A look inside the hot new RiNo food destination (Photos)

September 09, 2016 / Posted in Denver, Developments, Downtown, Real Estate


Denver has its food courts and its specialty markets.

But come Sunday morning, the city will have the first place where people can buy fresh meat, produce and bread and can sit down at the same time to enjoy everything from a pizza, to a Jamaican Sour cocktail, to an ice cream croissant.

Denver Central Market, located at 2669 Larimer Street in the River North neighborhood, combines 11 businesses that will offer food and beverages for consumption at the 13,132-square-foot hall, as well as will sell grocery-style items like fresh bread, locally sourced produce and octopus flown in from Japan. All of the stations will operate from 8 a.m. to 8 p.m. daily, though some will open earlier for breakfast, and the Curio bar will stay open later.

Building owner Ken Wolf and restaurateur Jeff Osaka worked together to seek out and select the businesses. Some come from well-known figures in the Denver food scene, such as the Culture Meat & Cheese cured-meat restaurant and shop owned by the same group behind Old Major and Masterpiece Deli.

Others, such as The Local Butcher, are first-time ventures — in this case, from finance-expert-turned-butcher Justin Herd — that seek to offer the residents of the RiNo neighborhood food options they don’t already have.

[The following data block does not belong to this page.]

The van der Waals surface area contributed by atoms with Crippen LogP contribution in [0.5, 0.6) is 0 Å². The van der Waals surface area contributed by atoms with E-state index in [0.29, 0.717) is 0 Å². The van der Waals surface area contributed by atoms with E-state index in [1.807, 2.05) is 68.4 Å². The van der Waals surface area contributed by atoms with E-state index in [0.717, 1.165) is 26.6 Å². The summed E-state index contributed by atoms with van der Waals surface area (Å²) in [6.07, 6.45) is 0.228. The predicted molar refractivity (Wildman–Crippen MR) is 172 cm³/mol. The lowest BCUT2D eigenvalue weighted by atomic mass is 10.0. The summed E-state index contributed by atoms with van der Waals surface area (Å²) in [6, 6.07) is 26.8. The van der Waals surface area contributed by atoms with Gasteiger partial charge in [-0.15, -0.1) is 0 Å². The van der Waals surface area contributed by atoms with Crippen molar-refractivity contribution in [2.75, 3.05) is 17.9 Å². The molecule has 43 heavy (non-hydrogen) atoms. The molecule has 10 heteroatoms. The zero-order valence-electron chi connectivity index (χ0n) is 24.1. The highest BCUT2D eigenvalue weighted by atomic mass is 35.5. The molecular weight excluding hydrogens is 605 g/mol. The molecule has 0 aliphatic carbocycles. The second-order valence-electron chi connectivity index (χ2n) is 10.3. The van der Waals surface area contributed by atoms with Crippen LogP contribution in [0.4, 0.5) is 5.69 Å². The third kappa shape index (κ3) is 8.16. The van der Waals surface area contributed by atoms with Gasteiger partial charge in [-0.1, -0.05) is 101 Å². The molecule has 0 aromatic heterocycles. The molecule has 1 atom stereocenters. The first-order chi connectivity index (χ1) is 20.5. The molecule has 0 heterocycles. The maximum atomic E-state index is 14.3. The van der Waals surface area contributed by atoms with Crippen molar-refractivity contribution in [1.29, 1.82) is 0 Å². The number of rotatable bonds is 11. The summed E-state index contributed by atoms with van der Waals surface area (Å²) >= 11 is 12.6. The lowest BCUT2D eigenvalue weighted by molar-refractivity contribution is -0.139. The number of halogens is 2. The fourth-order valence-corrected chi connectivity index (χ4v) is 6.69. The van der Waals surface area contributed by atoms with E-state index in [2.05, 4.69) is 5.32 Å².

“We didn’t want to make this one giant food court or restaurant. We wanted people to be able to buy the food here that they can use,” said Osaka, the owner of a pair of Asian-themed restaurants in the area who will operate Silva’s Fish Market at the Central Market, selling fresh salmon, striped bass and kampachi — the latter flown in from Japan — as well as serving up oysters and ceviche. “It will very much change the landscape and mindset of how people shop for food.”

Jon Robbins, operator of Temper Chocolates and Confections inside the market, notes that Denverites have taken to gathering areas like Avanti F&B — which features seven restaurants and two bars in a shared dining space in Lower Highlands — or The Source, which has businesses like restaurants, a brewery and small shops on Brighton Boulevard. He sees Denver Central Market as a hybrid of the two.

Not only will people be able to get the wares of 11 local businesses at the market, but the businesses inside the market plan a significant amount of collaboration. High Point Creamery, which is opening its second location there, is offering “ice queen sandwiches” with its ice cream in a croissant from neighboring Izzio’s Artisan Bakery, co-owner Erika Thomas noted. And it’s combining a scoop of its ice cream with coffee from its other neighbor, Crema Bodega, for those who want the best of both worlds.

For some proprietors, the market offered a chance to change their business trajectories in significant ways. Andrea Frizzi, owner of upscale Italian restaurant Il Posto, will operate Vero Italian, a more relaxed counter-service eatery featuring pizza and pasta. Izzio’s will move its pastry bakery into to the space to create more room at its main Louisville bakery for the national distribution of bread.

“It puts us on the map as a real food destination — not just restaurants, but food,” said Kate Kaufman, operations director for the market. “People want to be part of the food community and know who their butcher is and who their fish purveyor is.”

To see the 11 businesses in the market, click on the slideshow accompanying this story.